Dairy products have been a staple in many diets for centuries. They are a great source of calcium, protein, and other essential nutrients. However, with the rise of lactose intolerance awareness, many people are becoming more conscious of the lactose content in their food.
One popular dairy product that people often wonder about is cheddar cheese. Specifically, they often ask if it contains lactose and if so, how much? Let’s find out.
Is There Lactose in Cheddar Cheese?
Lactose is a type of sugar that is naturally present in milk and dairy products. It is broken down by an enzyme called lactase, which is produced in the small intestine. However, some people do not produce enough lactase, which can lead to lactose intolerance. When they consume dairy products, they may experience symptoms such as bloating, gas, and diarrhea.
So, does cheddar cheese have lactose? The answer is yes.
During the cheese-making process, lactose in milk is converted into lactic acid, which gives cheese its tangy flavor. However, some lactose remains in the final product depending on how long the cheese is aged.
In the case of cheddar cheese, the distinction between mild, medium, sharp, and extra sharp varieties is based on how long they are aged. Mild cheddar undergoes aging for approximately two to three months, while extra sharp cheddar can be aged for several years. This aging process gives the cheese its unique taste and texture, making it an excellent choice for a variety of dishes.
Cheeses that are aged for longer periods have a sharper taste and contain less lactose compared to cheeses that have been aged less and have a milder flavor. Read on as we get into the specifics of how much lactose is in cheddar cheese.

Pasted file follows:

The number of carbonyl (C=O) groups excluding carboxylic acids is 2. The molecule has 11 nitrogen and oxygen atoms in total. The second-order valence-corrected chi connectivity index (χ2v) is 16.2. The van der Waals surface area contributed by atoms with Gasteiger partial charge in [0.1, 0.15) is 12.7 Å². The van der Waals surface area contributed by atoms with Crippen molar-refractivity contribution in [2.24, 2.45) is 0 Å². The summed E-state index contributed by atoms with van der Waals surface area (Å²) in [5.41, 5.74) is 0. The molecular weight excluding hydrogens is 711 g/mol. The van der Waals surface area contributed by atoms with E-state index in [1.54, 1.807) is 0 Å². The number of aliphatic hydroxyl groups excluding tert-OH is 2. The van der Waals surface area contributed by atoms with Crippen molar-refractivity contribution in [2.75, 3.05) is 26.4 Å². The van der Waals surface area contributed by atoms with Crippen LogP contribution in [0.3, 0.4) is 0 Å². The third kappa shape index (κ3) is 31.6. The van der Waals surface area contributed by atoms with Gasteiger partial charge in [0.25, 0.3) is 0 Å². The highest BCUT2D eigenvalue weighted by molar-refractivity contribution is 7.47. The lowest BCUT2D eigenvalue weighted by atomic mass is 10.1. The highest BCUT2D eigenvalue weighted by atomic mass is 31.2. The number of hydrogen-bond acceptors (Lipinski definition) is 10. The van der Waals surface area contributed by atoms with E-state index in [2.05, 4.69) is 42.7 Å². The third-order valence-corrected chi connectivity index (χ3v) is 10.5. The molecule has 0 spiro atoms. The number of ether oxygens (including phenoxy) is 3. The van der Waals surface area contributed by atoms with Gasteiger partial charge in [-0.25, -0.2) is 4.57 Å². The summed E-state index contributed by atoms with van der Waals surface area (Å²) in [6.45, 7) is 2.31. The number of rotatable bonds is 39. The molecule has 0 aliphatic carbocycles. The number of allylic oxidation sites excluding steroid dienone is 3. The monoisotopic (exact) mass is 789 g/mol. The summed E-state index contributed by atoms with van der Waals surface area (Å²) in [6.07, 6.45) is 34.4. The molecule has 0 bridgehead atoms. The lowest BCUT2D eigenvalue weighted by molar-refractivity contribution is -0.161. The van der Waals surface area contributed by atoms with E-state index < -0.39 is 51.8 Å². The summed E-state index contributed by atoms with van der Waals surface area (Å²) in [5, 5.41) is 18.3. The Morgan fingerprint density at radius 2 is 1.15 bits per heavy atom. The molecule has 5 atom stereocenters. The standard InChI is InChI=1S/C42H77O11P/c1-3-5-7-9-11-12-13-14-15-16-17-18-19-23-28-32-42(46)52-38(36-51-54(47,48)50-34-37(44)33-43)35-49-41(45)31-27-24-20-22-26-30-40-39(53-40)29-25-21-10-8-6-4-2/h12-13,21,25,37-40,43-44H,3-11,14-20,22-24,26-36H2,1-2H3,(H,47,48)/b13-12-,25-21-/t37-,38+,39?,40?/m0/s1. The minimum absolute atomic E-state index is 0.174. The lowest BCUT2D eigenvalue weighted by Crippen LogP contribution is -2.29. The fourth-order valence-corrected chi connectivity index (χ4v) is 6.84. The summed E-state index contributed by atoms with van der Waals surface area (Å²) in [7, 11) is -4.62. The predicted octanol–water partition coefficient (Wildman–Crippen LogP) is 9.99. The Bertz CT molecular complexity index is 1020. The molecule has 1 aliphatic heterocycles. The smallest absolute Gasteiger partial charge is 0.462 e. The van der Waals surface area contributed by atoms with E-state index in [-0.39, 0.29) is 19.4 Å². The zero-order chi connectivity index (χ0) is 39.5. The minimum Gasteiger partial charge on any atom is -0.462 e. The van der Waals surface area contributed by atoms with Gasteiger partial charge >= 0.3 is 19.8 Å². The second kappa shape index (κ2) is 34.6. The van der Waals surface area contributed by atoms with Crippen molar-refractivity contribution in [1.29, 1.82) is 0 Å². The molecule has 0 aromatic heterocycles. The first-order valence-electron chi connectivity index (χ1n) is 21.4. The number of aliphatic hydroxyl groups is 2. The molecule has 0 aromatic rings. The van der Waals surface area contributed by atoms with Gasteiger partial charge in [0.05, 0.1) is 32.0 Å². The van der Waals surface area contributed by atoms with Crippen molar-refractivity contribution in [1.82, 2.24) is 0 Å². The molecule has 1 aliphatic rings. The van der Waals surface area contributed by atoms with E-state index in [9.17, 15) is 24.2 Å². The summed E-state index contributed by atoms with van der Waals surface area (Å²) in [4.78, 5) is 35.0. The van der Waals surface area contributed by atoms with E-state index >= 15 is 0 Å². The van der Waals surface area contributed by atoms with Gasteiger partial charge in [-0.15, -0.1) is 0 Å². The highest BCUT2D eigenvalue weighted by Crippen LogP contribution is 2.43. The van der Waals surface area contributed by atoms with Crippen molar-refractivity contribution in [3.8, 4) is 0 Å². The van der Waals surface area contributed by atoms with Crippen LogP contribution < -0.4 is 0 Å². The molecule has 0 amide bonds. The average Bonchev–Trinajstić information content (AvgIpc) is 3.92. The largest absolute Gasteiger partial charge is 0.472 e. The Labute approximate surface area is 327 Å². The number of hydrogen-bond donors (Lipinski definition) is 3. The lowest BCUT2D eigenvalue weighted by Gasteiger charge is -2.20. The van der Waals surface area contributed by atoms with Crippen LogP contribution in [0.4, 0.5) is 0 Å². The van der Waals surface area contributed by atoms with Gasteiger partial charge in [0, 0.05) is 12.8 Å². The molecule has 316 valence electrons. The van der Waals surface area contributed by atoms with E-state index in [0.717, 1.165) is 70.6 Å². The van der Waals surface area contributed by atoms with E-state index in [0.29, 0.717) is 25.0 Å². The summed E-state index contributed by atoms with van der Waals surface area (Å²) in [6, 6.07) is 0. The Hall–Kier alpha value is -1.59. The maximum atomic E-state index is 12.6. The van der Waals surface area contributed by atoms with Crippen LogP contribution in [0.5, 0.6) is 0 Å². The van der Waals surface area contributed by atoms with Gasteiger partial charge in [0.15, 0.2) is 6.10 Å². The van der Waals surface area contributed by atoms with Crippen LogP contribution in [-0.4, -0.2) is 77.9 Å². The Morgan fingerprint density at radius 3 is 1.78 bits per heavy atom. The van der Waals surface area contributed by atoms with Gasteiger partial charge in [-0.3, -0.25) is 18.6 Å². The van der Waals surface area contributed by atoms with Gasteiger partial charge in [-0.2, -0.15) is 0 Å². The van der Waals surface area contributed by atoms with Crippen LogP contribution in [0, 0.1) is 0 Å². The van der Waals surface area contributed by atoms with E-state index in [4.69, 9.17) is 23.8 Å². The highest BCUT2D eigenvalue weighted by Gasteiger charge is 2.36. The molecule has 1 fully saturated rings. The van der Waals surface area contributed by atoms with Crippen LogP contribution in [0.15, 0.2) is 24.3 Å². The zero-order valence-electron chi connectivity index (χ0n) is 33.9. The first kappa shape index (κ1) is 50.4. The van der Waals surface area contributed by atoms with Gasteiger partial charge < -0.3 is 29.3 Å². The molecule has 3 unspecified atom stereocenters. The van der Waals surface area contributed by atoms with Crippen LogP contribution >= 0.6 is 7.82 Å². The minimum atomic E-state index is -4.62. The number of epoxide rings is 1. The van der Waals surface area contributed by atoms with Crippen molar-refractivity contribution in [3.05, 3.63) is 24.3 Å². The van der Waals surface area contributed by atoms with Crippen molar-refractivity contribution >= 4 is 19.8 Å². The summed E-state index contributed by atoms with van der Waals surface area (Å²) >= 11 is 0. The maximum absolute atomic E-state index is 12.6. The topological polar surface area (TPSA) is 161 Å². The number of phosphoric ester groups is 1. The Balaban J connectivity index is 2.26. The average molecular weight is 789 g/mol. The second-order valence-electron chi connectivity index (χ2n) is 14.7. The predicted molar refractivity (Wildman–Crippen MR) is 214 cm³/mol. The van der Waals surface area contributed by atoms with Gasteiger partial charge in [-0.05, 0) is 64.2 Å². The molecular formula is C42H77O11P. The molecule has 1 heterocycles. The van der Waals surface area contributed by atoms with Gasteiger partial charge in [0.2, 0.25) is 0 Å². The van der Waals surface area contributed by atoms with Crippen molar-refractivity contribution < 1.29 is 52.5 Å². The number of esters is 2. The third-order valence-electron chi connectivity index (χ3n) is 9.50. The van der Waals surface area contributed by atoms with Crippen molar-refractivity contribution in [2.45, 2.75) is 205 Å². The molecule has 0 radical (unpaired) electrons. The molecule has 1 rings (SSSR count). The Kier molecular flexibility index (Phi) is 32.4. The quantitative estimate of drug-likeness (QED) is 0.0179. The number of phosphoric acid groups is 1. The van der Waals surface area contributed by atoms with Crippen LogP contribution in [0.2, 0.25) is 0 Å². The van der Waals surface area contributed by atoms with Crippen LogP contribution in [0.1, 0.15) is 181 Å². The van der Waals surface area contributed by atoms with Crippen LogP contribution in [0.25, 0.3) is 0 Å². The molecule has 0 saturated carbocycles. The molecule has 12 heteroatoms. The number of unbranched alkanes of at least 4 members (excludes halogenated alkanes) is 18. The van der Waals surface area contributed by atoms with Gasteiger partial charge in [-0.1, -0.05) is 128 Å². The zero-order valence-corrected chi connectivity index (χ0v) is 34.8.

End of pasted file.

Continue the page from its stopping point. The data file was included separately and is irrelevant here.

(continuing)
SEE ALSO>>>Does Goat Cheese Have Lactose?
How Much Lactose in Cheddar Cheese?
Steve Carper’s Big List of Lactose Percentage has been one of of the go to sources for lactose percentages in dairy products. This list reports the following lactose percentages in cheddar cheese:
- Mild Cheddar: 0.0-2.1%
- Sharp Cheddar: trace-2.1%
To put these percentages into perspective, generally people with lactose intolerance can handle dairy with up to 2% lactose when consumed in moderation. That being said, many people with lactose intolerance can enjoy cheddar, especially the sharp varieties, without the typical lactose intolerance symptoms surfacing.
Another source we will use for the lactose in cheddar is Dairy Australia. They reveal that a 40 gram serving of cheddar cheese contains approximately 0.04 grams of lactose.
The image below is 40 grams of cheddar we sliced to give you an idea of what this amount of cheese looks like. The cheese slice measures about 3 1/4 inches in length and just under 3/4 inch in height in case you can’t visually determine its size.
Research has found that people with lactose intolerance can tolerate up to 12 grams of lactose at one time or about 18 grams spread out through the day. So, the approximate 0.04 grams of lactose in the above pictured cheddar is minimal. Many people with lactose intolerance are able to handle a much larger portion without bringing on the symptoms of lactose intolerance.
You have limited options if you are looking for a cheddar cheese that is completely lactose-free. A brand you’ll find in the United States is Green Valley Creamery, which makes a variety of lactose-free dairy.
The company adds lactase enzymes to its dairy which breaks down the lactose to make its products lactose-free. Green Valley makes mild cheddar bars, slices, and shredded cheese.
If you are in the United Kingdom, you may wish to try Arla Lacto-Free. They makes grated and blocks of mature cheddar. They also produce a block of mild cheddar.
For more lactose-free cheese options, see our article about lactose-free cheese brands.
Cheddar cheese contains low lactose content, especially sharp cheddar that has been aged for a year or greater. Many people with lactose intolerance can eat cheddar in reasonable portions sizes without any issues. However, if you are lactose intolerant, it’s important to start with small servings to see how your body reacts.